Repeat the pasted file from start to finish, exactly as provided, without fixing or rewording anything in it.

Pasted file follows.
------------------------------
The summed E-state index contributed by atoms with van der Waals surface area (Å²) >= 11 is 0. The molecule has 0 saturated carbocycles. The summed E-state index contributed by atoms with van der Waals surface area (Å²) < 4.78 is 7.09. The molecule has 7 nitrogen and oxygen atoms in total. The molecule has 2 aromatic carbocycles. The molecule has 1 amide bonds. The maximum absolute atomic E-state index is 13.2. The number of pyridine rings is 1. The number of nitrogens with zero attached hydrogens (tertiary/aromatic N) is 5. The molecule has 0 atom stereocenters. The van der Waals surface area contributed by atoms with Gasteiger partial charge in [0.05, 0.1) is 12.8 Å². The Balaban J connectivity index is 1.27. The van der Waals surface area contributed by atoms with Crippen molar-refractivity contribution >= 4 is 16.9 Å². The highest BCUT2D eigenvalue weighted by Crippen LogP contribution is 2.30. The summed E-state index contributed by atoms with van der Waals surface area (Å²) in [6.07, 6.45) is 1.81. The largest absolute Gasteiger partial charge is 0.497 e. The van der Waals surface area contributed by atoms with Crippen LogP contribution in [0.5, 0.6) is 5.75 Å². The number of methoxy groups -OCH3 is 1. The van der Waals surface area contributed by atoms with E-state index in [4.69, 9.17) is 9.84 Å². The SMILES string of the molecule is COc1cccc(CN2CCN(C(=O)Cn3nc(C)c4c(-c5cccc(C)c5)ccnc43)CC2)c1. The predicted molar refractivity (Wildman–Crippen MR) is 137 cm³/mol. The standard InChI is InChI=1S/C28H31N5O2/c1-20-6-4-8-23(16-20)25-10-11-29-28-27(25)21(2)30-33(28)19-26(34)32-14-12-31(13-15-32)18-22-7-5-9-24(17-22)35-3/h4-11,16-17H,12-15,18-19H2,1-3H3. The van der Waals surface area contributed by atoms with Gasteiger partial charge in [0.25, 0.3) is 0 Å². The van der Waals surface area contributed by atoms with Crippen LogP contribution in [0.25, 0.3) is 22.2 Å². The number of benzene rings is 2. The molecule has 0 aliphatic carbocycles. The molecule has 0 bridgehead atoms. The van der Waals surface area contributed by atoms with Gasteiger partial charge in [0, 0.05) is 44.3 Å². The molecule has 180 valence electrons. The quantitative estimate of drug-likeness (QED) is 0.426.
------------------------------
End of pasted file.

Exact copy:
The summed E-state index contributed by atoms with van der Waals surface area (Å²) >= 11 is 0. The molecule has 0 saturated carbocycles. The summed E-state index contributed by atoms with van der Waals surface area (Å²) < 4.78 is 7.09. The molecule has 7 nitrogen and oxygen atoms in total. The molecule has 2 aromatic carbocycles. The molecule has 1 amide bonds. The maximum absolute atomic E-state index is 13.2. The number of pyridine rings is 1. The number of nitrogens with zero attached hydrogens (tertiary/aromatic N) is 5. The molecule has 0 atom stereocenters. The van der Waals surface area contributed by atoms with Gasteiger partial charge in [0.05, 0.1) is 12.8 Å². The Balaban J connectivity index is 1.27. The van der Waals surface area contributed by atoms with Crippen molar-refractivity contribution >= 4 is 16.9 Å². The highest BCUT2D eigenvalue weighted by Crippen LogP contribution is 2.30. The summed E-state index contributed by atoms with van der Waals surface area (Å²) in [6.07, 6.45) is 1.81. The largest absolute Gasteiger partial charge is 0.497 e. The van der Waals surface area contributed by atoms with Crippen LogP contribution in [0.5, 0.6) is 5.75 Å². The number of methoxy groups -OCH3 is 1. The van der Waals surface area contributed by atoms with E-state index in [4.69, 9.17) is 9.84 Å². The SMILES string of the molecule is COc1cccc(CN2CCN(C(=O)Cn3nc(C)c4c(-c5cccc(C)c5)ccnc43)CC2)c1. The predicted molar refractivity (Wildman–Crippen MR) is 137 cm³/mol. The standard InChI is InChI=1S/C28H31N5O2/c1-20-6-4-8-23(16-20)25-10-11-29-28-27(25)21(2)30-33(28)19-26(34)32-14-12-31(13-15-32)18-22-7-5-9-24(17-22)35-3/h4-11,16-17H,12-15,18-19H2,1-3H3. The van der Waals surface area contributed by atoms with Gasteiger partial charge in [0.25, 0.3) is 0 Å². The van der Waals surface area contributed by atoms with Crippen LogP contribution in [0.25, 0.3) is 22.2 Å². The number of benzene rings is 2. The molecule has 0 aliphatic carbocycles. The molecule has 0 bridgehead atoms. The van der Waals surface area contributed by atoms with Gasteiger partial charge in [0, 0.05) is 44.3 Å². The molecule has 180 valence electrons. The quantitative estimate of drug-likeness (QED) is 0.426.